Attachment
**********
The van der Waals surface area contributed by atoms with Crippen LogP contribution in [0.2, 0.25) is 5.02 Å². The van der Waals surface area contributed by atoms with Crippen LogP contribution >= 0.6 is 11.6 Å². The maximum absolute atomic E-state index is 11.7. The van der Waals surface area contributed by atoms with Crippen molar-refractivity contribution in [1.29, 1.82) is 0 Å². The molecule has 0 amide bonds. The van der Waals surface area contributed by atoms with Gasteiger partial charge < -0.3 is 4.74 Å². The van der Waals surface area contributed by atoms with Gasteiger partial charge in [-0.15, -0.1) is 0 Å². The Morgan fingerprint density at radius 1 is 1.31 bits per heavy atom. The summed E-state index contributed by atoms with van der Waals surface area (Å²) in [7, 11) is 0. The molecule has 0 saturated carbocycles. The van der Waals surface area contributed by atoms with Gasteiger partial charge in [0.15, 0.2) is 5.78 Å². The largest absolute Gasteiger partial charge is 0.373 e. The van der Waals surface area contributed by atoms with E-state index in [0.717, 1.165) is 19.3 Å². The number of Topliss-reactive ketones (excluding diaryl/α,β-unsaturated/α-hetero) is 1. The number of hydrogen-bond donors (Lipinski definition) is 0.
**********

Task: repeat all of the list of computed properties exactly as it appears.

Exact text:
The van der Waals surface area contributed by atoms with Crippen LogP contribution in [0.2, 0.25) is 5.02 Å². The van der Waals surface area contributed by atoms with Crippen LogP contribution >= 0.6 is 11.6 Å². The maximum absolute atomic E-state index is 11.7. The van der Waals surface area contributed by atoms with Crippen molar-refractivity contribution in [1.29, 1.82) is 0 Å². The molecule has 0 amide bonds. The van der Waals surface area contributed by atoms with Gasteiger partial charge < -0.3 is 4.74 Å². The van der Waals surface area contributed by atoms with Gasteiger partial charge in [-0.15, -0.1) is 0 Å². The Morgan fingerprint density at radius 1 is 1.31 bits per heavy atom. The summed E-state index contributed by atoms with van der Waals surface area (Å²) in [7, 11) is 0. The molecule has 0 saturated carbocycles. The van der Waals surface area contributed by atoms with Gasteiger partial charge in [0.15, 0.2) is 5.78 Å². The largest absolute Gasteiger partial charge is 0.373 e. The van der Waals surface area contributed by atoms with E-state index in [0.717, 1.165) is 19.3 Å². The number of Topliss-reactive ketones (excluding diaryl/α,β-unsaturated/α-hetero) is 1. The number of hydrogen-bond donors (Lipinski definition) is 0.